Would like to hear your thoughts
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Re: The deficit is the difference between the amount that the government [#permalink]
gmatophobia wrote:
Braintree wrote:
The deficit is the difference between the amount that the government taxes in as revenue and the amount that it spends in a given year. There are only two ways to cut the deficit: raise revenue or cut spending. The current government has carried out all possible efforts to cut spending without any significant effect on the deficit. It then follows that the deficit will remain at the current level for a few years since _________________

Which of the following best completes the passage?

A. No practical means currently exist to raise revenues.

B. The economy is stagnant and does not allow for any more industrial spending.

C. The government has to comply to international limits placed on its export contacts

D. The government is against increasing the tax burden on its citizens

E. The government is currently focusing on internal revenue management

Note that A is more airtight than D. The key sentence is “ There are only two ways to cut the deficit: raise revenue or cut spending”. Answer choice A directly addresses that there is no way to raise Revenues. Answer choice D on the other hand keeps a few backdoors open - such as the restricting word ‘citizens’. What if the government can raise revenues through exports to other countries? In that case the tax burden would not be on it’s own citizens.

bt

I have a different opinion on this

Let's see the conclusion of the argument.

Conclusion : The deficit will remain at the current level for a few years

We have to give support to the conclusion.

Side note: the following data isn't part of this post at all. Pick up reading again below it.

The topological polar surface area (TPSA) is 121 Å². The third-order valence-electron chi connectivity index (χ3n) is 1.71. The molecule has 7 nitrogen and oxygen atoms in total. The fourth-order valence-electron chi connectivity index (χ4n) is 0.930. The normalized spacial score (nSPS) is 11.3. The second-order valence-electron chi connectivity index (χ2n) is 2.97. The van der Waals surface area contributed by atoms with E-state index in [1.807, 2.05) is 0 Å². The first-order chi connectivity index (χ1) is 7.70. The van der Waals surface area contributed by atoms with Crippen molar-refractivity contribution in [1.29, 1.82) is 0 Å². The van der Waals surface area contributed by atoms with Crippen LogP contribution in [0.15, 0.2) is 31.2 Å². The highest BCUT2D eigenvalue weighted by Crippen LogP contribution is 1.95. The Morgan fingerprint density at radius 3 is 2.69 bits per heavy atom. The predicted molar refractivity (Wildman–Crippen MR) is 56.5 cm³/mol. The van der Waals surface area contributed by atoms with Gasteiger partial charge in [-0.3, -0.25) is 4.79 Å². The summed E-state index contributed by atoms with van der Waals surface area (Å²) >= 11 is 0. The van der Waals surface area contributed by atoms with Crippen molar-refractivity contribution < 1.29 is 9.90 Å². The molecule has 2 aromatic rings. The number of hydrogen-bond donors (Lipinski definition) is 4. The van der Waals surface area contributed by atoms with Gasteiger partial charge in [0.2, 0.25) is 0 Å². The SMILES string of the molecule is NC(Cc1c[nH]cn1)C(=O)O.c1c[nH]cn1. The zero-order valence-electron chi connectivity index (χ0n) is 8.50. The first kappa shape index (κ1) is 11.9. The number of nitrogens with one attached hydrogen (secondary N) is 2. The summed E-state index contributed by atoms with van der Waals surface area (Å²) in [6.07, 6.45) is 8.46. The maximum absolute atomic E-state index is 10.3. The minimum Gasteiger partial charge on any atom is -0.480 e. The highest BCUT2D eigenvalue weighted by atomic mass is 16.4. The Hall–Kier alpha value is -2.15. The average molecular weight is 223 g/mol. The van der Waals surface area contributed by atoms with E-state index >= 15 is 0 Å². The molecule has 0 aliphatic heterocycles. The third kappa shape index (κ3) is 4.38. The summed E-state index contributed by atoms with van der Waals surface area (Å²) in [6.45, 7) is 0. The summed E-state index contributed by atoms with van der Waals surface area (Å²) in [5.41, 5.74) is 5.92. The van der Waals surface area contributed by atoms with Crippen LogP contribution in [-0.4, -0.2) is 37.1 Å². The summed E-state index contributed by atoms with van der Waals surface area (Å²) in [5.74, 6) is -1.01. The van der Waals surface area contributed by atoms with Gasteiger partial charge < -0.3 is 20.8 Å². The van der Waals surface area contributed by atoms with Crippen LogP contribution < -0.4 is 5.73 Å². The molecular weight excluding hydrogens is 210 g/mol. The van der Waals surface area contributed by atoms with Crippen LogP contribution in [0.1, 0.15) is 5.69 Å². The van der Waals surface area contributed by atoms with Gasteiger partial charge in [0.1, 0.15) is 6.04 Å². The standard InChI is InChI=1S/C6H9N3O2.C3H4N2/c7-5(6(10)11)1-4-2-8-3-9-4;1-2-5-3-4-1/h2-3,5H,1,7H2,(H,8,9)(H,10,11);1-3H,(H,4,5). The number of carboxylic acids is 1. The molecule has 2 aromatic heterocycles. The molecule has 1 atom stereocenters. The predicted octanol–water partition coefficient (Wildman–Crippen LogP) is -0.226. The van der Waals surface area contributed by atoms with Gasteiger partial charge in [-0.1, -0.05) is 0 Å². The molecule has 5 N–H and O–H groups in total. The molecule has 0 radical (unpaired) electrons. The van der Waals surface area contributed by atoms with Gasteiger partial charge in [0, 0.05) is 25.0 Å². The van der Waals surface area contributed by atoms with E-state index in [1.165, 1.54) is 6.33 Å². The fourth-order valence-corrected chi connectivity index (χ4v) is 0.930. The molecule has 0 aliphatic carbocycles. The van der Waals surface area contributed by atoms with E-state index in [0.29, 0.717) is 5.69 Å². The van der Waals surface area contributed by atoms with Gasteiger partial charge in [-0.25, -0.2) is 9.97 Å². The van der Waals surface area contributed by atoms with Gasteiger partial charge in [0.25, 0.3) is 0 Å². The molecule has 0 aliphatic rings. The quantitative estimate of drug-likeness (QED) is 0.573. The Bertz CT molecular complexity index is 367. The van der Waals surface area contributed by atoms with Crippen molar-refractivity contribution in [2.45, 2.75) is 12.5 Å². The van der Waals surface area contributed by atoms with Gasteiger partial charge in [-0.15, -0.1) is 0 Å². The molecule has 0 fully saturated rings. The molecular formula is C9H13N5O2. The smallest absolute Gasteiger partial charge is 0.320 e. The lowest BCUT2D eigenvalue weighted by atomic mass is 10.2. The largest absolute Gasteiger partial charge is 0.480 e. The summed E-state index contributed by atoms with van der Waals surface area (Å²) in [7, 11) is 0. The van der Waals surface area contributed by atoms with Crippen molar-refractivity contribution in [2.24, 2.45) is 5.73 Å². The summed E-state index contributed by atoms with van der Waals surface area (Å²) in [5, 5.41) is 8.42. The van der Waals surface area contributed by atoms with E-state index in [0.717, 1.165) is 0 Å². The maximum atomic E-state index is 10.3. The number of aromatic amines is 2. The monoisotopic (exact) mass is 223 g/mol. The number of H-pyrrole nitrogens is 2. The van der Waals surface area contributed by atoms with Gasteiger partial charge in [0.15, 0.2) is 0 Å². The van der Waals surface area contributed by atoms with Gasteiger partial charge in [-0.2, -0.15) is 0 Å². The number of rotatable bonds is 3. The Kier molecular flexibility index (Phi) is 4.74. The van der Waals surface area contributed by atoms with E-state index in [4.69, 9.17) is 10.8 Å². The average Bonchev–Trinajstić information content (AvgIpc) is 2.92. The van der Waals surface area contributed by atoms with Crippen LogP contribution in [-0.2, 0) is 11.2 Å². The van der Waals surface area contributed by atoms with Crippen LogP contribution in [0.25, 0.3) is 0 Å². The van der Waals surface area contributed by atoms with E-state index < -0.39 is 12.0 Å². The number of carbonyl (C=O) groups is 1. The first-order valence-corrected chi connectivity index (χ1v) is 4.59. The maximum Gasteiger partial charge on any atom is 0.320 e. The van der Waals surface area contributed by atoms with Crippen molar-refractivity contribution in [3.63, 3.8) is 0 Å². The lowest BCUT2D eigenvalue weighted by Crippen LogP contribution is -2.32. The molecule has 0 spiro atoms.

Let's look at A : No practical means currently exist to raise revenues.

There are two issues, I think - First the statement talks about practical means. It doesn't tell there are no means, but tells that the means are not practical. Second is the use of the word currently. If something doesn't exists currently doesn't mean it can't exist in future ( we are talking about few years, and not immediate).

Let's look at D : The government is against increasing the tax burden on its citizens

Say if the government were to increase taxes, then the deficit would go down. We already know that the spendings have been curbed to whatever extent possible, so one of the two factors have been taken care of.

This option rules out any alternate possibility.

Hence this statement lends support.

IMO D

I would like to address one last point in your method of reasoning -

Braintree wrote:
What if the government can raise revenues through exports to other countries? In that case the tax burden would not be on it’s own citizens.

If the revenues are raised through other means the conclusion falls apart. It means the deficit will reduce (as the spendings are already curbed to the lowest possible). Hence we can't assume something that defies the conclusion as we need to support the same.

Would like to hear your thoughts

Interesting counterpoint, gmatophobia. Thanks

First, regarding:

Braintree wrote:
What if the government can raise revenues through exports to other countries? In that case the tax burden would not be on it’s own citizens.

What I mean here is raising revenues through taxing citizens of other countries through domestic exports (customs) or through say Foreign direct investments etc. (a lot of the taxes that the government receives are not from its own citizens). The premises, just talks about 'taxes' and not 'taxes from its own citizens', whereas Answer choice D specifically talks about taxes from its citizens. Note that the word 'burden' in Answer choice D is also limiting - since the burden of taxes shift all the time (that is why the word "INDIRECT" in 'indirect taxes' - because they shift the burden to someone else - in this case, say a non-citizen.)

Getting that out of the way, now lets focus on whether A or whether D is more airtight:

I do agree that 'currently' in statement A is vague. (I wouldn't take too much stock in the word "Practical", since what is "impractical", by definition cannot be practiced or implemented).

So given that both these statements keep loopholes open, we may have to consider their respective degree of 'airtightness' . In such a case, I prefer Statement A over Statement D, since given the following chain of logic:

Increased Taxes -> Increased Revenues.

Statement A directly addresses the end link of the chain of logic, and therefore avoids any other possible seepages.

Cheers,
bt
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Re: The deficit is the difference between the amount that the government [#permalink]